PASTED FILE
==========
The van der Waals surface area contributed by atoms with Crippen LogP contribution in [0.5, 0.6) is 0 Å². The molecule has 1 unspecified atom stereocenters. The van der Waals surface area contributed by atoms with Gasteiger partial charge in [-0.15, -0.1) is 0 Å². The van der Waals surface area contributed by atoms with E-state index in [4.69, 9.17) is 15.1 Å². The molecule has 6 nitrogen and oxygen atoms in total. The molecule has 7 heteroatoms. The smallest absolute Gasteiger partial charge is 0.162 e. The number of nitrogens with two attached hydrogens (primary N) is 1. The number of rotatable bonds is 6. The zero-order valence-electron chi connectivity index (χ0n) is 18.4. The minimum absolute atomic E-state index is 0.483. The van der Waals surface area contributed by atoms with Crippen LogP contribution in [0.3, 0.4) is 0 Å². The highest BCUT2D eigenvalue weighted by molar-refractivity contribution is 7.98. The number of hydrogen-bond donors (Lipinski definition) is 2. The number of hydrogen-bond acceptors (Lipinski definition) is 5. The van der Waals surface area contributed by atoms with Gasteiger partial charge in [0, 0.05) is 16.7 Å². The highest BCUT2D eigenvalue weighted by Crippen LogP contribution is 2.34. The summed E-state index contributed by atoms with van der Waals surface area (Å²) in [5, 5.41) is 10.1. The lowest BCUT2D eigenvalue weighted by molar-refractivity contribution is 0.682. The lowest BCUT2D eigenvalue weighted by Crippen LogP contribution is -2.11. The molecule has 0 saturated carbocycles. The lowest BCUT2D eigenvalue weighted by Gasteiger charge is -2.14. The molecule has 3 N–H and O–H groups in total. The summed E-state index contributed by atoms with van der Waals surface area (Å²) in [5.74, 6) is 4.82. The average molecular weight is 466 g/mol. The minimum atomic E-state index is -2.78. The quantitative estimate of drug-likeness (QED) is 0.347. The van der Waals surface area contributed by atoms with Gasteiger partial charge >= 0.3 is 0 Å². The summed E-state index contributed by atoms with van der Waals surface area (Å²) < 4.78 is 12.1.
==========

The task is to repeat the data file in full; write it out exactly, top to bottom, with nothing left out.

The van der Waals surface area contributed by atoms with Crippen LogP contribution in [0.5, 0.6) is 0 Å². The molecule has 1 unspecified atom stereocenters. The van der Waals surface area contributed by atoms with Gasteiger partial charge in [-0.15, -0.1) is 0 Å². The van der Waals surface area contributed by atoms with E-state index in [4.69, 9.17) is 15.1 Å². The molecule has 6 nitrogen and oxygen atoms in total. The molecule has 7 heteroatoms. The smallest absolute Gasteiger partial charge is 0.162 e. The number of nitrogens with two attached hydrogens (primary N) is 1. The number of rotatable bonds is 6. The zero-order valence-electron chi connectivity index (χ0n) is 18.4. The minimum absolute atomic E-state index is 0.483. The van der Waals surface area contributed by atoms with Crippen LogP contribution in [0.3, 0.4) is 0 Å². The highest BCUT2D eigenvalue weighted by molar-refractivity contribution is 7.98. The number of hydrogen-bond donors (Lipinski definition) is 2. The number of hydrogen-bond acceptors (Lipinski definition) is 5. The van der Waals surface area contributed by atoms with Gasteiger partial charge in [0, 0.05) is 16.7 Å². The highest BCUT2D eigenvalue weighted by Crippen LogP contribution is 2.34. The summed E-state index contributed by atoms with van der Waals surface area (Å²) in [5, 5.41) is 10.1. The lowest BCUT2D eigenvalue weighted by molar-refractivity contribution is 0.682. The lowest BCUT2D eigenvalue weighted by Crippen LogP contribution is -2.11. The molecule has 0 saturated carbocycles. The lowest BCUT2D eigenvalue weighted by Gasteiger charge is -2.14. The molecule has 3 N–H and O–H groups in total. The summed E-state index contributed by atoms with van der Waals surface area (Å²) in [5.74, 6) is 4.82. The average molecular weight is 466 g/mol. The minimum atomic E-state index is -2.78. The quantitative estimate of drug-likeness (QED) is 0.347. The van der Waals surface area contributed by atoms with Gasteiger partial charge >= 0.3 is 0 Å². The summed E-state index contributed by atoms with van der Waals surface area (Å²) < 4.78 is 12.1.